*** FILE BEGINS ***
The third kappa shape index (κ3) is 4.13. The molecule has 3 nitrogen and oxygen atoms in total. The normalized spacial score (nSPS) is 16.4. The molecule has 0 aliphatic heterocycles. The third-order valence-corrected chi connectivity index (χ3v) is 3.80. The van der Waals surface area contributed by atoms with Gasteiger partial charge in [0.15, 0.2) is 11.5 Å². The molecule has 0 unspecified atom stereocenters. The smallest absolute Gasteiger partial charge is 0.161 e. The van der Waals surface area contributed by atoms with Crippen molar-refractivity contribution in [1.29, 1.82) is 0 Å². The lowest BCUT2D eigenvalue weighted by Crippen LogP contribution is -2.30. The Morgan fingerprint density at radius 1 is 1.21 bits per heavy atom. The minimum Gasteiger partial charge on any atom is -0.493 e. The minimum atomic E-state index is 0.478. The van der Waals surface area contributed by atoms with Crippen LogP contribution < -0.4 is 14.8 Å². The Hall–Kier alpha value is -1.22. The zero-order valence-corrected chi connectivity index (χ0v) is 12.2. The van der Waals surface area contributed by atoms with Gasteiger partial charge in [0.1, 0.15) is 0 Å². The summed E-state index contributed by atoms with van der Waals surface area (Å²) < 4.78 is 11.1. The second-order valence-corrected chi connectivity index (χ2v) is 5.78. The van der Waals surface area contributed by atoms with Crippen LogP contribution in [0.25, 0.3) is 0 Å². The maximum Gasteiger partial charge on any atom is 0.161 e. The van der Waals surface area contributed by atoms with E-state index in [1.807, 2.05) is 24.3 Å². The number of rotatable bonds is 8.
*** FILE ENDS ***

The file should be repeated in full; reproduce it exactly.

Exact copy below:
The third kappa shape index (κ3) is 4.13. The molecule has 3 nitrogen and oxygen atoms in total. The normalized spacial score (nSPS) is 16.4. The molecule has 0 aliphatic heterocycles. The third-order valence-corrected chi connectivity index (χ3v) is 3.80. The van der Waals surface area contributed by atoms with Gasteiger partial charge in [0.15, 0.2) is 11.5 Å². The molecule has 0 unspecified atom stereocenters. The smallest absolute Gasteiger partial charge is 0.161 e. The van der Waals surface area contributed by atoms with Crippen molar-refractivity contribution in [1.29, 1.82) is 0 Å². The lowest BCUT2D eigenvalue weighted by Crippen LogP contribution is -2.30. The Morgan fingerprint density at radius 1 is 1.21 bits per heavy atom. The minimum Gasteiger partial charge on any atom is -0.493 e. The minimum atomic E-state index is 0.478. The van der Waals surface area contributed by atoms with Crippen LogP contribution < -0.4 is 14.8 Å². The Hall–Kier alpha value is -1.22. The zero-order valence-corrected chi connectivity index (χ0v) is 12.2. The van der Waals surface area contributed by atoms with Gasteiger partial charge in [0.1, 0.15) is 0 Å². The summed E-state index contributed by atoms with van der Waals surface area (Å²) < 4.78 is 11.1. The second-order valence-corrected chi connectivity index (χ2v) is 5.78. The van der Waals surface area contributed by atoms with Crippen LogP contribution in [0.25, 0.3) is 0 Å². The maximum Gasteiger partial charge on any atom is 0.161 e. The van der Waals surface area contributed by atoms with E-state index in [1.807, 2.05) is 24.3 Å². The number of rotatable bonds is 8.